Angel Lewis is currently suing Baltimore City Schools for wrongful termination. She claims North Avenue violated state whistleblower protection laws because when she got to Claremont in 2016, she began reporting what she found at the school under the previous principal (WBFF){br}

“What happened is what had been going on for years prior to my arrival, because I was the one who reported it and began to give attention to it, I then became the scapegoat. It's better to blame the new person,” said Lewis.

Baltimore City Schools declined an interview, saying in a statement, "City Schools made a determination not to renew the employment of Angel Lewis. Ms. Lewis disagreed and filed litigation against City Schools. While City Schools does not comment on pending litigation, it is important to understand that the allegations in any legal complaint are tested through an extensive process to determine whether they can be proved true. In this case, the Baltimore City Circuit Court has already granted partial summary judgment in favor of City Schools. A trial on the remaining claims is scheduled for July 2022."

The original lawsuit Lewis filed against Baltimore City Schools details how she issued complaints with North Avenue that Claremont, was “cheating on the statewide assessment”, graduating students that were “not eligible to graduate” and had teachers “not qualified to teach”. Lewis filed complaints stating that students were enrolled in classes that did not exist, saying, “Claremont’s schedule did not include math or science courses”, which are required to graduate.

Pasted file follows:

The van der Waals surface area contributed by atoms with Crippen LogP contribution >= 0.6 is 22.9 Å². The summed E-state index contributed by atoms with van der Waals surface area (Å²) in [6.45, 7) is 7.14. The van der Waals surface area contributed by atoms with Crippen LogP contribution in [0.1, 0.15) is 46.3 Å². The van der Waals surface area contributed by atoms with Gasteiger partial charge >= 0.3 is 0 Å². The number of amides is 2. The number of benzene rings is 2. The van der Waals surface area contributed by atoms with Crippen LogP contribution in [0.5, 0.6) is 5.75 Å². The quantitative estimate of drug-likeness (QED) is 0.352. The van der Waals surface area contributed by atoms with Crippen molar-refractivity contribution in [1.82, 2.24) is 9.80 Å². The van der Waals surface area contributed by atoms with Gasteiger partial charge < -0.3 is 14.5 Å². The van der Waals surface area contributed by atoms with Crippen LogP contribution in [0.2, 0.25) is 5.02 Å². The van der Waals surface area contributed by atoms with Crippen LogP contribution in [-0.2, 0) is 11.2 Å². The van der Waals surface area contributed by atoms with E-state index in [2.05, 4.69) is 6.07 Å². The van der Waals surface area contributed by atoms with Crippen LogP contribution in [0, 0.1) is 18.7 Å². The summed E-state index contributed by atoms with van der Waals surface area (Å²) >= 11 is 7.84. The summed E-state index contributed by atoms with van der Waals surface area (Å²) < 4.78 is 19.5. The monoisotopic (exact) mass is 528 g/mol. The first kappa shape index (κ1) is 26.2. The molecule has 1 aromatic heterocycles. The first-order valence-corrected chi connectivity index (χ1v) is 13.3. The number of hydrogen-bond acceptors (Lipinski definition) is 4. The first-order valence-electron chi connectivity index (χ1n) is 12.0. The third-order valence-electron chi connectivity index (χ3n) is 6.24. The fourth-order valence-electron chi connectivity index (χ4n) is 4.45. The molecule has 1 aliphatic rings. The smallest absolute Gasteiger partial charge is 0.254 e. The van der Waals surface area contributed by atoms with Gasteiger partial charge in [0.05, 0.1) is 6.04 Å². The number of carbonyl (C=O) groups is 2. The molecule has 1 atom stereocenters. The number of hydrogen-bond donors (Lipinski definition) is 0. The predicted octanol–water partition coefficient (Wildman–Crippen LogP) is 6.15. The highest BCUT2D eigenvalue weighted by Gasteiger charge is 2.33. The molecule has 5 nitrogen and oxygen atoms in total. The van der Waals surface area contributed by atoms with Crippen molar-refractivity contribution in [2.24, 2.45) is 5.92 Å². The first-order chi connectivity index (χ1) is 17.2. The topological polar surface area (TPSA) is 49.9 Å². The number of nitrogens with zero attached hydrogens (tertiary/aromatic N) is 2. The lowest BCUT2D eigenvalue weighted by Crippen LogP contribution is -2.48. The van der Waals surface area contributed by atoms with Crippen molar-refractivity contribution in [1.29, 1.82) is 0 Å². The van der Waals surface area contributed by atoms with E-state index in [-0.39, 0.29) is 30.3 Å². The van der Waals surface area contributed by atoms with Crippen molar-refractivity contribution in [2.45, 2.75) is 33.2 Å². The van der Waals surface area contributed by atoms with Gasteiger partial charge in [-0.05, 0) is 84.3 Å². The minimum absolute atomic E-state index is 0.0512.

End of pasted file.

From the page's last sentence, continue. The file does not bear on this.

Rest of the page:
"These classes aren't listed, how were students in English one if English two isn't listed? Or how are they supposed to be in math and the math classes aren't there? And how is this working for science, because there are no science courses for me to work with the registrar to select with the students," said Lewis.

A 2017 audit, conducted by North Avenue, confirmed classes needed for graduation were not offered at Claremont (WBFF)

Lewis says she believes there were students at Claremont who received a high school diploma without earning it.

“I absolutely believe that,” she said. “Prior to me being a principal, and quite frankly unless something's changed, probably it's still going on today.”

A 2017 report from North Avenue did confirm classes needed for graduation were not offered at Claremont. Five years later, what Lewis reported to North Avenue concerning Claremont, we now know was happening at Augusta Fells. And while Lewis no longer works for City Schools, the principal she replaced at Claremont does- Kamala Carnes is now the principal of Augusta Fells.

Sorry, we couldn't load this embedded content View It On Our Full Site

“I felt that coming in, I could be part of a solution, not knowing that a solution isn't really what they want,” Lewis told Project Baltimore.

“I don't think they want to fix them, because they know them and nothing happens,” she said. “They have the ability to fix it, and they don't.”

Lewis’ wrongful termination lawsuit is scheduled for trial next year. The former principal sat down with Project Baltimore to discuss the many issues she sees within City Schools. Project Baltimore will be staying on this developing story.

View This Story on Our Site